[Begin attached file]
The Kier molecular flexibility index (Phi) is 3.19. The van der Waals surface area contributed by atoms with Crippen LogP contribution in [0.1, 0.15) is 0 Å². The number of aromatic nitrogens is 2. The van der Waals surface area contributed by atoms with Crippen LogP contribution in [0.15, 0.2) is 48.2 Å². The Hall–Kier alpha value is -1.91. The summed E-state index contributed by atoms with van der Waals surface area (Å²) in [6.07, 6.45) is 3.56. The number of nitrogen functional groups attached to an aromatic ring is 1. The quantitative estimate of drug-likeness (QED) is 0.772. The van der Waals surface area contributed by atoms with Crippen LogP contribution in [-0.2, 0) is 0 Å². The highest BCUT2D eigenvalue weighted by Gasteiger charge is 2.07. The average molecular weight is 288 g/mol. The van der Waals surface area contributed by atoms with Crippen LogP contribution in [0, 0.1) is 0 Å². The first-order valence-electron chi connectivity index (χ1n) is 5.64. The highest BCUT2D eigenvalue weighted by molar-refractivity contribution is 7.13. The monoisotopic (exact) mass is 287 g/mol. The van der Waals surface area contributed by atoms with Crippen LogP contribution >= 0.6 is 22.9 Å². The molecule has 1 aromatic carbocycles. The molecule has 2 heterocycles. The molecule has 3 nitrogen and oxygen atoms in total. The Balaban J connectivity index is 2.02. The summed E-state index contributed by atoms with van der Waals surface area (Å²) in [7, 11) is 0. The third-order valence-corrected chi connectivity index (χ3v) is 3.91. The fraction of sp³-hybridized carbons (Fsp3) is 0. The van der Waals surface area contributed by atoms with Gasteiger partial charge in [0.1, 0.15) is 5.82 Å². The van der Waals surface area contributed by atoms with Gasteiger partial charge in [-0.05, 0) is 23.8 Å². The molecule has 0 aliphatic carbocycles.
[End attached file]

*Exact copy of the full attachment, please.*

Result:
The Kier molecular flexibility index (Phi) is 3.19. The van der Waals surface area contributed by atoms with Crippen LogP contribution in [0.1, 0.15) is 0 Å². The number of aromatic nitrogens is 2. The van der Waals surface area contributed by atoms with Crippen LogP contribution in [0.15, 0.2) is 48.2 Å². The Hall–Kier alpha value is -1.91. The summed E-state index contributed by atoms with van der Waals surface area (Å²) in [6.07, 6.45) is 3.56. The number of nitrogen functional groups attached to an aromatic ring is 1. The quantitative estimate of drug-likeness (QED) is 0.772. The van der Waals surface area contributed by atoms with Crippen LogP contribution in [-0.2, 0) is 0 Å². The highest BCUT2D eigenvalue weighted by Gasteiger charge is 2.07. The average molecular weight is 288 g/mol. The van der Waals surface area contributed by atoms with Crippen LogP contribution in [0, 0.1) is 0 Å². The first-order valence-electron chi connectivity index (χ1n) is 5.64. The highest BCUT2D eigenvalue weighted by molar-refractivity contribution is 7.13. The monoisotopic (exact) mass is 287 g/mol. The van der Waals surface area contributed by atoms with Crippen LogP contribution >= 0.6 is 22.9 Å². The molecule has 1 aromatic carbocycles. The molecule has 2 heterocycles. The molecule has 3 nitrogen and oxygen atoms in total. The Balaban J connectivity index is 2.02. The summed E-state index contributed by atoms with van der Waals surface area (Å²) in [7, 11) is 0. The third-order valence-corrected chi connectivity index (χ3v) is 3.91. The fraction of sp³-hybridized carbons (Fsp3) is 0. The van der Waals surface area contributed by atoms with Gasteiger partial charge in [0.1, 0.15) is 5.82 Å². The van der Waals surface area contributed by atoms with Gasteiger partial charge in [-0.05, 0) is 23.8 Å². The molecule has 0 aliphatic carbocycles.